"I remember catching a glimpse of an owl... a flash of white swooping between straight-backed trees"Illustration by Emily Senior for Varsity

According to Google Maps, Byron’s Pool (where the great Lord Byron himself is rumoured to have skinny-dipped) lies three miles from the centre of Cambridge, and takes approximately an hour to walk to. I will not swear by these measurements, because although I have actually walked there, I will freely admit that it takes a lot longer if one gets distracted by photo opportunities, the Orchard Tea Rooms, and even longer if you confuse the markings for a boundary fence with a footpath. In my defence, it is very difficult when the map on your phone is a blurry photograph of another blurry photocopy, but I digress. Byron’s Pool is a beautiful little nature reserve, although not necessarily for the reasons I had initially expected.

It was the sort of crisp golden afternoon which are wonderful for Instagram photos but even better for being outside. Looking at things felt like I was constantly gazing through a glass of maple syrup, but the coldness (end of January, afternoon turning to evening, fingers of no more use than a bag of frozen peas) sharpened my thoughts and, luckily for future-me, meant that I could remember the details of that afternoon’s journey. Details apparently devoid of any useful information however, because the only directional guidance I can give you is to follow the Cam to Grantchester, maybe cut through the Orchard Tea Rooms, follow the road round and if it looks like someone’s garden, it probably is. But I got there, eventually, and found that there is little Byron, and not exactly what I would describe as a pool, either.

“My first sighting of the super-blood-wolf moon in a not-yet-dark sky, pale against pale, a companion for the long walk back”

Perhaps it was the season, or the cold, or the fact that we only got there when night was pulling in and the prevailing colour was a mauve grey, dark naked trees silhouetted against the sky and the water. Byron’s Pool is actually a weir, far from my vision of a secluded copse with crystal pool, the sort of place where one would be inspired to write about nature and love. Although I would be inclined to blame the weather and time of year – nothing screams poetry like a shoeful of mud – perhaps it was also my jumping imagination. I wanted awe and splendour because it is out of the ordinary, because it is something to talk about other than weekly essays and the extortionate amount of money spent on Deliveroo. But life is not all spangles, and now, nine months after this particular journey, there are bright pinpoints of memory which override the mundane details of the cold and the weir’s disappointing greyness.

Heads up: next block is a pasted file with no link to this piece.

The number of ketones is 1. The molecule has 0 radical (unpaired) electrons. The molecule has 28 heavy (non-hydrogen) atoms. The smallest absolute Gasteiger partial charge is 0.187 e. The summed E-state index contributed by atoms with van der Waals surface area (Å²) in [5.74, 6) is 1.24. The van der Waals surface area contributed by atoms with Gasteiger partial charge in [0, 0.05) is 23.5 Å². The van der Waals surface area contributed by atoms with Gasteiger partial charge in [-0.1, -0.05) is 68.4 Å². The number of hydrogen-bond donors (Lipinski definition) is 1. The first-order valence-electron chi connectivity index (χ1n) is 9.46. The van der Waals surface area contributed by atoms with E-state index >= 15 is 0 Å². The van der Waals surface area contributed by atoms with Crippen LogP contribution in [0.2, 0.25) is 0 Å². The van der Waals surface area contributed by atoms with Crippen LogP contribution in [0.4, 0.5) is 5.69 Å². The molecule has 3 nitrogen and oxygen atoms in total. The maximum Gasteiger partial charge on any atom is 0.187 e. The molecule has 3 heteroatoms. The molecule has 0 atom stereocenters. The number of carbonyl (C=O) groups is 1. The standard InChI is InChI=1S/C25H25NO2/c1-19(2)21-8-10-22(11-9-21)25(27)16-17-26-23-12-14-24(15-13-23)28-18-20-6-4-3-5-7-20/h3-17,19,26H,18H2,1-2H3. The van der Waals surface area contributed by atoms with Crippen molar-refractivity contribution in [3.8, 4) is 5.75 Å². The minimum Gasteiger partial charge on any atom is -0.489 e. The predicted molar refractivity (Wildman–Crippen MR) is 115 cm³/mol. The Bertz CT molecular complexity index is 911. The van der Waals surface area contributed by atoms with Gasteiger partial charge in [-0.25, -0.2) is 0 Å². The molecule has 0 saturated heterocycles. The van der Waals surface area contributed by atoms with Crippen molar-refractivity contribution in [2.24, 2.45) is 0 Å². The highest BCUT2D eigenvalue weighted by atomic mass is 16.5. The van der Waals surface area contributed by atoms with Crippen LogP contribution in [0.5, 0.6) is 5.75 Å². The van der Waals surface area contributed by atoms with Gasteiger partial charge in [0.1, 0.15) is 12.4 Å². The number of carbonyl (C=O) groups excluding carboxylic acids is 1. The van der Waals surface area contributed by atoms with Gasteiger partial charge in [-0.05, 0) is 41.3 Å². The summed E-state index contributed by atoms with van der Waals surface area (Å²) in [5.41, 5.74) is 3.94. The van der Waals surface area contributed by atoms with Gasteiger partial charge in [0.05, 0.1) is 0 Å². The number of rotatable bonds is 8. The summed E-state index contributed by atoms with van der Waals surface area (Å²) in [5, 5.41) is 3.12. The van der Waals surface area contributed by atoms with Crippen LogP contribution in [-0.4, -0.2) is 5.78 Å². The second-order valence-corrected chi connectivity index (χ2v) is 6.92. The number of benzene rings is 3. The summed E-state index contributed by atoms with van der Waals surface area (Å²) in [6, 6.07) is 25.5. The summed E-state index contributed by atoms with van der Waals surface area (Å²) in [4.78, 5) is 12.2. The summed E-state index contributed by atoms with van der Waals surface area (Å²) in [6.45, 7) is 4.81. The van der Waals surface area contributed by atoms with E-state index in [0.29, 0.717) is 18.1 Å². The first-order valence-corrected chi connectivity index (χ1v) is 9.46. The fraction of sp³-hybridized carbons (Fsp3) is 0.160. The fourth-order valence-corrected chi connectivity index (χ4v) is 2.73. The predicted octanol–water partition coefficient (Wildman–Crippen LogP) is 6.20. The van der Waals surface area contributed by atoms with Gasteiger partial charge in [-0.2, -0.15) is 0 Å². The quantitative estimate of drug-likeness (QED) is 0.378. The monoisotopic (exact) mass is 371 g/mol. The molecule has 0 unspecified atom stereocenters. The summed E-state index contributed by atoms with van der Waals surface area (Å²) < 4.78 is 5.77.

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Mountain View

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Being told that the unexpected moments are the most beautiful is probably the equivalent of also being told to ‘live love laugh’. But every time I’ve gone for a wander this has proven true, and Byron’s Pool – in spite of the initial anti-climax – continued this trend. I remember catching a glimpse of an owl (my first since leaving home; a second of nostalgia), a flash of white swooping between straight-backed trees. My first sighting of the super-blood-wolf moon in a not-yet-dark sky, pale against pale, a companion for the long walk back. The colours as the sun set; not particularly spectacular, but subtle and muted and soft, perhaps better to show off the trees’ gnarls and knuckles. These tableaux are still in my head, rammed in amongst my useless facts and cake recipes. They are images of beauty, of winter, and remembered over the stresses of term and essay crises.

"There is little Byron, and not exactly what I would describe as a pool, either"Ines Letellier
"I will not swear by these measurements, because although I have actually walked there, I will freely admit that it takes a lot longer if one gets distracted by photo opportunities"Ines Letellier

If you’re looking for Byron, you may not necessarily find him at Byron’s Pool. Maybe look in his poetry at the UL, which is probably as cold as that winter’s afternoon anyway. But for the unexpected, the sightings of birds or the stars or even just a fleeting sense of being away from the city, then at Byron’s Pool – unless you get Properly Lost – you can’t go far wrong.

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